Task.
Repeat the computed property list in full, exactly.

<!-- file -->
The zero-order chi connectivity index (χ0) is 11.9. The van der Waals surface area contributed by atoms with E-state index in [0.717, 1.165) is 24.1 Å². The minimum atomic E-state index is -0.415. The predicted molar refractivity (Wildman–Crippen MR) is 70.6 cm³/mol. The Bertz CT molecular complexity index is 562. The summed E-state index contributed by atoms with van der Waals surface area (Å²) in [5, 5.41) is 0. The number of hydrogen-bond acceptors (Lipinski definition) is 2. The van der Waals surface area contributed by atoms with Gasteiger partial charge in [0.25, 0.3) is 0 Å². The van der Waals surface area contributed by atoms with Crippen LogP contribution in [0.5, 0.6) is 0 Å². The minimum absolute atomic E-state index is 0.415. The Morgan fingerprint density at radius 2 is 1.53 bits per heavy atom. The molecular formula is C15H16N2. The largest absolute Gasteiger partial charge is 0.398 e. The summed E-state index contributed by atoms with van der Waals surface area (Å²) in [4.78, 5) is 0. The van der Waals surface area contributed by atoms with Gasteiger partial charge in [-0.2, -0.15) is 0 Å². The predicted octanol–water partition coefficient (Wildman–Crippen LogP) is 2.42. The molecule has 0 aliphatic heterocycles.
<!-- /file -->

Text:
The zero-order chi connectivity index (χ0) is 11.9. The van der Waals surface area contributed by atoms with E-state index in [0.717, 1.165) is 24.1 Å². The minimum atomic E-state index is -0.415. The predicted molar refractivity (Wildman–Crippen MR) is 70.6 cm³/mol. The Bertz CT molecular complexity index is 562. The summed E-state index contributed by atoms with van der Waals surface area (Å²) in [5, 5.41) is 0. The number of hydrogen-bond acceptors (Lipinski definition) is 2. The van der Waals surface area contributed by atoms with Gasteiger partial charge in [0.25, 0.3) is 0 Å². The van der Waals surface area contributed by atoms with Crippen LogP contribution in [0.5, 0.6) is 0 Å². The minimum absolute atomic E-state index is 0.415. The Morgan fingerprint density at radius 2 is 1.53 bits per heavy atom. The molecular formula is C15H16N2. The largest absolute Gasteiger partial charge is 0.398 e. The summed E-state index contributed by atoms with van der Waals surface area (Å²) in [4.78, 5) is 0. The van der Waals surface area contributed by atoms with Gasteiger partial charge in [-0.2, -0.15) is 0 Å². The predicted octanol–water partition coefficient (Wildman–Crippen LogP) is 2.42. The molecule has 0 aliphatic heterocycles.